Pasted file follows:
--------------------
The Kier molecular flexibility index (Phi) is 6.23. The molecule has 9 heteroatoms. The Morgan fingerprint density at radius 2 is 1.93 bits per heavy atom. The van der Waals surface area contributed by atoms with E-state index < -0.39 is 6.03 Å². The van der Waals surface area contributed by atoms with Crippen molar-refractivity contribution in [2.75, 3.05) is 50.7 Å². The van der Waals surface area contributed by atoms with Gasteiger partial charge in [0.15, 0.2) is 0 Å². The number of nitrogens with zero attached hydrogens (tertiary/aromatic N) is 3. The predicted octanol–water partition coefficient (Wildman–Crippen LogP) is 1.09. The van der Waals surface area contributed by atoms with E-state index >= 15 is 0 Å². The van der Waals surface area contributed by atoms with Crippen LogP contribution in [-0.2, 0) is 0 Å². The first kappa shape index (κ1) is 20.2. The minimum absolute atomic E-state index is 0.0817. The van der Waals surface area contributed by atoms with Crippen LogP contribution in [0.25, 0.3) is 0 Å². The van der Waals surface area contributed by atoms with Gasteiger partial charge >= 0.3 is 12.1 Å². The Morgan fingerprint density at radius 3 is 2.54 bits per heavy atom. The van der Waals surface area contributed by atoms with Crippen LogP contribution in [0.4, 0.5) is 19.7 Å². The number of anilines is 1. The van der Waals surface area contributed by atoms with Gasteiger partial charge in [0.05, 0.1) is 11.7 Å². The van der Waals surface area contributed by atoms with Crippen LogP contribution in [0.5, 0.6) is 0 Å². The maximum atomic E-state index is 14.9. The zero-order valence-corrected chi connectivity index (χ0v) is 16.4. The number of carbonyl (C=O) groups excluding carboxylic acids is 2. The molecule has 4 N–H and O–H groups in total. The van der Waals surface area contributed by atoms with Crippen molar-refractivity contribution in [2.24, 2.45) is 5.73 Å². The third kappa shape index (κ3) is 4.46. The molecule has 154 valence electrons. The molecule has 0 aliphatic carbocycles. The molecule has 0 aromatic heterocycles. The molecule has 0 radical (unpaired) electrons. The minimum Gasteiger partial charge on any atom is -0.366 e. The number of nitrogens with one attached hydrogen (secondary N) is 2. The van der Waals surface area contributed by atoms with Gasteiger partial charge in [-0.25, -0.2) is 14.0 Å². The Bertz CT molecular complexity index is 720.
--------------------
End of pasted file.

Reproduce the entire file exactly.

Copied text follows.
The Kier molecular flexibility index (Phi) is 6.23. The molecule has 9 heteroatoms. The Morgan fingerprint density at radius 2 is 1.93 bits per heavy atom. The van der Waals surface area contributed by atoms with E-state index < -0.39 is 6.03 Å². The van der Waals surface area contributed by atoms with Crippen molar-refractivity contribution in [2.75, 3.05) is 50.7 Å². The van der Waals surface area contributed by atoms with Gasteiger partial charge in [0.15, 0.2) is 0 Å². The number of nitrogens with zero attached hydrogens (tertiary/aromatic N) is 3. The predicted octanol–water partition coefficient (Wildman–Crippen LogP) is 1.09. The van der Waals surface area contributed by atoms with E-state index >= 15 is 0 Å². The van der Waals surface area contributed by atoms with Crippen LogP contribution in [-0.2, 0) is 0 Å². The first kappa shape index (κ1) is 20.2. The minimum absolute atomic E-state index is 0.0817. The van der Waals surface area contributed by atoms with Crippen LogP contribution in [0.25, 0.3) is 0 Å². The van der Waals surface area contributed by atoms with Gasteiger partial charge >= 0.3 is 12.1 Å². The Morgan fingerprint density at radius 3 is 2.54 bits per heavy atom. The van der Waals surface area contributed by atoms with Crippen LogP contribution in [0.4, 0.5) is 19.7 Å². The number of anilines is 1. The van der Waals surface area contributed by atoms with Gasteiger partial charge in [0.05, 0.1) is 11.7 Å². The van der Waals surface area contributed by atoms with Crippen LogP contribution in [0.5, 0.6) is 0 Å². The maximum atomic E-state index is 14.9. The zero-order valence-corrected chi connectivity index (χ0v) is 16.4. The number of carbonyl (C=O) groups excluding carboxylic acids is 2. The molecule has 4 N–H and O–H groups in total. The van der Waals surface area contributed by atoms with Crippen molar-refractivity contribution in [2.24, 2.45) is 5.73 Å². The third kappa shape index (κ3) is 4.46. The molecule has 154 valence electrons. The molecule has 0 aliphatic carbocycles. The molecule has 0 aromatic heterocycles. The molecule has 0 radical (unpaired) electrons. The minimum Gasteiger partial charge on any atom is -0.366 e. The number of nitrogens with one attached hydrogen (secondary N) is 2. The van der Waals surface area contributed by atoms with Gasteiger partial charge in [-0.25, -0.2) is 14.0 Å². The Bertz CT molecular complexity index is 720.